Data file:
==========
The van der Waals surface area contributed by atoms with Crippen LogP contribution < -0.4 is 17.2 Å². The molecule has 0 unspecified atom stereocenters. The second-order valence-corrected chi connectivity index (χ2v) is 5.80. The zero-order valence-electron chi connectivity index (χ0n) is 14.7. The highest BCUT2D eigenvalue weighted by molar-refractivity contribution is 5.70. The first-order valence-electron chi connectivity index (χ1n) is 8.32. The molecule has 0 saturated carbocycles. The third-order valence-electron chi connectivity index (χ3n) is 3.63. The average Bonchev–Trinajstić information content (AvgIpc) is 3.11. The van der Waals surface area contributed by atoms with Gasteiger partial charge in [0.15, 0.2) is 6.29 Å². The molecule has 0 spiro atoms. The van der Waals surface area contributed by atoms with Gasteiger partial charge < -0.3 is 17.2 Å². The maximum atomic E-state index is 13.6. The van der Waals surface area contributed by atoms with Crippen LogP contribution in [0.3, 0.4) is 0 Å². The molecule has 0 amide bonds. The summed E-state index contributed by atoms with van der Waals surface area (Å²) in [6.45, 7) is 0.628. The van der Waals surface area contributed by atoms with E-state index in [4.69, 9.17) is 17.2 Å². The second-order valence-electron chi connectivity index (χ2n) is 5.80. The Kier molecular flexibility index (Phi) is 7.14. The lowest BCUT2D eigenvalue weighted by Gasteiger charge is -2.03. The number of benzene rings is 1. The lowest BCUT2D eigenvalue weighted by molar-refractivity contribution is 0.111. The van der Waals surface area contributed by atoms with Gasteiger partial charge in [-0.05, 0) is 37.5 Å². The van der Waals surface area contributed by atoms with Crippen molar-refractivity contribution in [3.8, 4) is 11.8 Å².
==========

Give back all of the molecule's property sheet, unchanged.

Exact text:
The van der Waals surface area contributed by atoms with Crippen LogP contribution < -0.4 is 17.2 Å². The molecule has 0 unspecified atom stereocenters. The second-order valence-corrected chi connectivity index (χ2v) is 5.80. The zero-order valence-electron chi connectivity index (χ0n) is 14.7. The highest BCUT2D eigenvalue weighted by molar-refractivity contribution is 5.70. The first-order valence-electron chi connectivity index (χ1n) is 8.32. The molecule has 0 saturated carbocycles. The third-order valence-electron chi connectivity index (χ3n) is 3.63. The average Bonchev–Trinajstić information content (AvgIpc) is 3.11. The van der Waals surface area contributed by atoms with Gasteiger partial charge in [0.15, 0.2) is 6.29 Å². The molecule has 0 spiro atoms. The van der Waals surface area contributed by atoms with Gasteiger partial charge < -0.3 is 17.2 Å². The maximum atomic E-state index is 13.6. The van der Waals surface area contributed by atoms with Crippen LogP contribution in [0.3, 0.4) is 0 Å². The molecule has 0 amide bonds. The summed E-state index contributed by atoms with van der Waals surface area (Å²) in [6.45, 7) is 0.628. The van der Waals surface area contributed by atoms with E-state index in [4.69, 9.17) is 17.2 Å². The second-order valence-electron chi connectivity index (χ2n) is 5.80. The Kier molecular flexibility index (Phi) is 7.14. The lowest BCUT2D eigenvalue weighted by Gasteiger charge is -2.03. The number of benzene rings is 1. The lowest BCUT2D eigenvalue weighted by molar-refractivity contribution is 0.111. The van der Waals surface area contributed by atoms with Gasteiger partial charge in [-0.05, 0) is 37.5 Å². The van der Waals surface area contributed by atoms with Crippen molar-refractivity contribution in [3.8, 4) is 11.8 Å².